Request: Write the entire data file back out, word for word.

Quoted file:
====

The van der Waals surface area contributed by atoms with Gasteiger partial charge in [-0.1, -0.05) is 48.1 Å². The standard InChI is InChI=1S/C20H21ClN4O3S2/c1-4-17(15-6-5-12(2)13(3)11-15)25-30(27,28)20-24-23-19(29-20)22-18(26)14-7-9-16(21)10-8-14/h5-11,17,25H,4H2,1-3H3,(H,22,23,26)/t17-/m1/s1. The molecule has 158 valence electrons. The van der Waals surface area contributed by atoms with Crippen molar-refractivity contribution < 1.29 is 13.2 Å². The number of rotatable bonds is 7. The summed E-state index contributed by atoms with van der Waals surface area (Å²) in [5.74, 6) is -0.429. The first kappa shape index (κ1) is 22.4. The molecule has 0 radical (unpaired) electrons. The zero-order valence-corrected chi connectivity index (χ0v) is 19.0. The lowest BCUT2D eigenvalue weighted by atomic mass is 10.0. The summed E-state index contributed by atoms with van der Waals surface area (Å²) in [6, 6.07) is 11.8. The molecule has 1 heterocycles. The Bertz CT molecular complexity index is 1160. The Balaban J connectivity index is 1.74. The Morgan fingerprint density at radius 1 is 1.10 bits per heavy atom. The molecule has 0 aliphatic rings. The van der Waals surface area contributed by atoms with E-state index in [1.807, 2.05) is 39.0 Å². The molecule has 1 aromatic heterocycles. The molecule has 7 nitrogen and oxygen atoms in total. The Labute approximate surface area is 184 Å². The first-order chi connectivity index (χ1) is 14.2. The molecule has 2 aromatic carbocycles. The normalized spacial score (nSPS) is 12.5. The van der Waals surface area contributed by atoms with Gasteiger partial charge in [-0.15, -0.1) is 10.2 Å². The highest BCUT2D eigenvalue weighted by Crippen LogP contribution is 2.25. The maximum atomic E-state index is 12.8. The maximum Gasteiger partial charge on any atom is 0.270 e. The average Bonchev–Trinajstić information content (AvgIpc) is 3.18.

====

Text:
The van der Waals surface area contributed by atoms with Gasteiger partial charge in [-0.1, -0.05) is 48.1 Å². The standard InChI is InChI=1S/C20H21ClN4O3S2/c1-4-17(15-6-5-12(2)13(3)11-15)25-30(27,28)20-24-23-19(29-20)22-18(26)14-7-9-16(21)10-8-14/h5-11,17,25H,4H2,1-3H3,(H,22,23,26)/t17-/m1/s1. The molecule has 158 valence electrons. The van der Waals surface area contributed by atoms with Crippen molar-refractivity contribution < 1.29 is 13.2 Å². The number of rotatable bonds is 7. The summed E-state index contributed by atoms with van der Waals surface area (Å²) in [5.74, 6) is -0.429. The first kappa shape index (κ1) is 22.4. The molecule has 0 radical (unpaired) electrons. The zero-order valence-corrected chi connectivity index (χ0v) is 19.0. The lowest BCUT2D eigenvalue weighted by atomic mass is 10.0. The summed E-state index contributed by atoms with van der Waals surface area (Å²) in [6, 6.07) is 11.8. The molecule has 1 heterocycles. The Bertz CT molecular complexity index is 1160. The Balaban J connectivity index is 1.74. The Morgan fingerprint density at radius 1 is 1.10 bits per heavy atom. The molecule has 0 aliphatic rings. The van der Waals surface area contributed by atoms with E-state index in [1.807, 2.05) is 39.0 Å². The molecule has 1 aromatic heterocycles. The molecule has 7 nitrogen and oxygen atoms in total. The Labute approximate surface area is 184 Å². The first-order chi connectivity index (χ1) is 14.2. The molecule has 2 aromatic carbocycles. The normalized spacial score (nSPS) is 12.5. The van der Waals surface area contributed by atoms with Gasteiger partial charge in [-0.15, -0.1) is 10.2 Å². The highest BCUT2D eigenvalue weighted by Crippen LogP contribution is 2.25. The maximum atomic E-state index is 12.8. The maximum Gasteiger partial charge on any atom is 0.270 e. The average Bonchev–Trinajstić information content (AvgIpc) is 3.18.